The Daily Telegraph
The first-hand horror of the scramble to leave Kabul
The day after the US withdrawal from Afghanistan, Joe Biden appeared on television to declare the mission “an extraordinary success”. Have words ever rung so hollow? Escape from Kabul Airport (BBC Two) gave us the inside story. This intense film was told through the eyes of three sets of people: the US Marines charged with manning the operation, the Taliban fighters who seized control, and the ordinary Iraqis who had tried to get out.
It was a hellish tale. Mobile phone and helmet-cam footage captured the humanitarian disaster on the ground, and the impossible task facing the Marines. You may have caught scenes on the news bulletins, but this film plunged us into the midst of it as thousands mobbed the airport in the hope of securing passage out. Desperate families thrusting babies and toddlers over the razor wire into the arms of soldiers; bewildered children whose parents were missing, perhaps dead. And a truly horrendous sight: a plane taking off with men attempting to cling to its fuselage, then the camera showing a body falling hundreds of feet to the tarmac.
Director Jamie Roberts elicited clear and honest interviews from his subjects, such as the Marines on camera here. The most compelling was Lt Col Christopher Richardella, whose men were required to hold the airport. They had expected to conduct a relatively orderly evacuation; then Richardella learned that the government had collapsed and the Taliban had the airport surrounded. Soon, they were overrun. At one point they received intelligence that a vehicle-borne IED was heading their way. We saw them in the footage, sitting ducks by the roadside.
The film’s focus was narrow – no mention of Britain scrambling to get people out, despite this being a BBC co-production with HBO – but the context was made plain: the Americans and the Taliban had been trying to kill each other for years and now here they were, standing uneasily a few metres apart.
A string of Taliban fighters appeared on camera. They spoke of their hatred for the Americans and crowed at the withdrawal, which to them represented victory. One Taliban commander said he was shocked by the state of the people massed outside the airport: “They suffered terribly. They were hungry, they were thirsty, and conditions were appalling.” At this point, you wanted the director to step in and say: they put themselves in that situation because they were desperate to get away from you. Anita Singh
The Star Wars universe has taken a bit of a battering of late, from fans and from critics, but now there is a new hope. Andor (Disney+), the streamer’s latest TV spin-off, is an agreeably chewy prequel to the best of the recent-ish Jedi films, Rogue One.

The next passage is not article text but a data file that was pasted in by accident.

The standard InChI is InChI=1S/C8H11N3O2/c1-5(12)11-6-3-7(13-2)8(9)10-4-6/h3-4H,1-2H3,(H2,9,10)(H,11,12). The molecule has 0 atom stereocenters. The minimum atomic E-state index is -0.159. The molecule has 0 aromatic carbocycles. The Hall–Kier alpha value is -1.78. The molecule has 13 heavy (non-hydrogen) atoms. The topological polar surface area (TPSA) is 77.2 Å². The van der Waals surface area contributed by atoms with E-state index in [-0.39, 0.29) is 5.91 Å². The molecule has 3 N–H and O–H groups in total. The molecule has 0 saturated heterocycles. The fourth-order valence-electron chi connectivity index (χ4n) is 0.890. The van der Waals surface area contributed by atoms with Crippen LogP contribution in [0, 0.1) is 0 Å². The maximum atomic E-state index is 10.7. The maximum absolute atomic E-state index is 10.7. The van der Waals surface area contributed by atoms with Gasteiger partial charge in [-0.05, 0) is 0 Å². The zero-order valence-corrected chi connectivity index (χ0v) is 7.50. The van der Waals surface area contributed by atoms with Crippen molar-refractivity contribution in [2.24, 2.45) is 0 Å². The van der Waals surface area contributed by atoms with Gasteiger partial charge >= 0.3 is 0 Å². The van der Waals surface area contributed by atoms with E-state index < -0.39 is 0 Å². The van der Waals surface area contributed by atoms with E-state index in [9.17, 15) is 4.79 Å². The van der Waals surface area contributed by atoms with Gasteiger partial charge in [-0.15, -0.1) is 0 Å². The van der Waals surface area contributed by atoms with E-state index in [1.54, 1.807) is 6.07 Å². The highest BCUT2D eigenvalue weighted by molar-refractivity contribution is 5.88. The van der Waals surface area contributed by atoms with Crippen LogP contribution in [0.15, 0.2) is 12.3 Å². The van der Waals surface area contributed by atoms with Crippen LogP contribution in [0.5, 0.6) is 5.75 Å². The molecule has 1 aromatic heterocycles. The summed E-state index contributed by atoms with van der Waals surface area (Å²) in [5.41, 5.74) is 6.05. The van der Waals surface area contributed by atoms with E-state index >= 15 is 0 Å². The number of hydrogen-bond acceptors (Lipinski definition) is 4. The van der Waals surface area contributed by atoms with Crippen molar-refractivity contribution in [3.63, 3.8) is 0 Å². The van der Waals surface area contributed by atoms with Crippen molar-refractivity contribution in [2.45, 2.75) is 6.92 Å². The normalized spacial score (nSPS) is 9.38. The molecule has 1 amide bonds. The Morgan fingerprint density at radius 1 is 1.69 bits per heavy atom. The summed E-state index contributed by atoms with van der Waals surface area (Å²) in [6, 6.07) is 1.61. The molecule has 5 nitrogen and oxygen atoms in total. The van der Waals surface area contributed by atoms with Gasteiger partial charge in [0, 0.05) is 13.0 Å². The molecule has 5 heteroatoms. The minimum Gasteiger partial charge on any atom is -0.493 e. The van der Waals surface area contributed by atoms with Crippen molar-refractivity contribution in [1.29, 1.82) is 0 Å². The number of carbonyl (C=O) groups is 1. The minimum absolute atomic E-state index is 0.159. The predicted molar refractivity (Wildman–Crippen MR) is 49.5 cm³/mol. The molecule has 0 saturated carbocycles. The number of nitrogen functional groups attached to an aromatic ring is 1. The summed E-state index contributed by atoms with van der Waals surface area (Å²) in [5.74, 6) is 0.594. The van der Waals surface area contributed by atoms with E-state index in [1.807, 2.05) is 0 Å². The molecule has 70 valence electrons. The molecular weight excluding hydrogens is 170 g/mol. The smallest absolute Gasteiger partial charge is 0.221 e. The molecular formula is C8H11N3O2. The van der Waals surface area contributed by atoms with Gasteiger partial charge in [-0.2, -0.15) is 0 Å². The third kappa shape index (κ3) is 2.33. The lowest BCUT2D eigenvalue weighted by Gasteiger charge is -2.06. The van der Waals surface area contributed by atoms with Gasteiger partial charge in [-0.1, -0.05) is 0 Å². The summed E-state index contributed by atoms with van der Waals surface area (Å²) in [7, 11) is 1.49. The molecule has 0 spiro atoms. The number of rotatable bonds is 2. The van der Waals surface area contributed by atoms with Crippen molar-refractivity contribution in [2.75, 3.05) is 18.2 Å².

Taut and dark, it has all the hallmarks of a project overseen by a grown-up – specifically Bourne Identity writer Tony Gilroy – rather than the overcaffeinated nerds to whom these endeavours are typically entrusted by the Magic Kingdom’s Sith Lords.
Gilroy was called in at the 11th hour to rewrite Rogue One, his blend of grit and stardust carrying it over the line. Andor isn’t always so accomplished – often when it fancies itself “noir-ish”, it is merely sullen – yet it nonetheless brings intelligence and passion to the origin story of Diego Luna’s antihero, Cassian Andor. Crotchety Cassian was introduced in Rogue One, where he helped steal the blueprint to the Death Star. Here, in a prequel to the prequel, he’s a grumpy smuggler on a scrapyard planet loosely controlled by the Empire, thrust into a reluctant partnership with the Rebel Alliance.
Gilroy recently said that Star Wars
represented the ultimate sandbox – it can be whatever you want it to be. In his case, he’s decided he wants it to be the backdrop to a sci-fi Ken Loach movie. The tone is glum from the outset, as is the cast, including Stellan Skarsgård as the Rebel sympathiser who recruits Andor to the cause and Fiona Shaw as Andor’s adoptive mother.
Luna’s bad-boy scowl was one of the big draws in Rogue One, his edgy vibe brought to mind Han Solo with the safety cap off. Taking that bleak aura as its cue, Andor goes where no Star Wars
vehicle has ventured previously. This is established when the first episode opens with our hero visiting a brothel in search of his missing sister.
Luna is a coiled spring throughout and Andor as a whole is bunched up with a tension which, in the first four episodes at least, is never fully unleashed. But the new series isn’t an insult to the original movies and
– set against the recent track record – what a scintillating improvement that represents. Ed Power
Escape from Kabul Airport ★★★★ Andor ★★★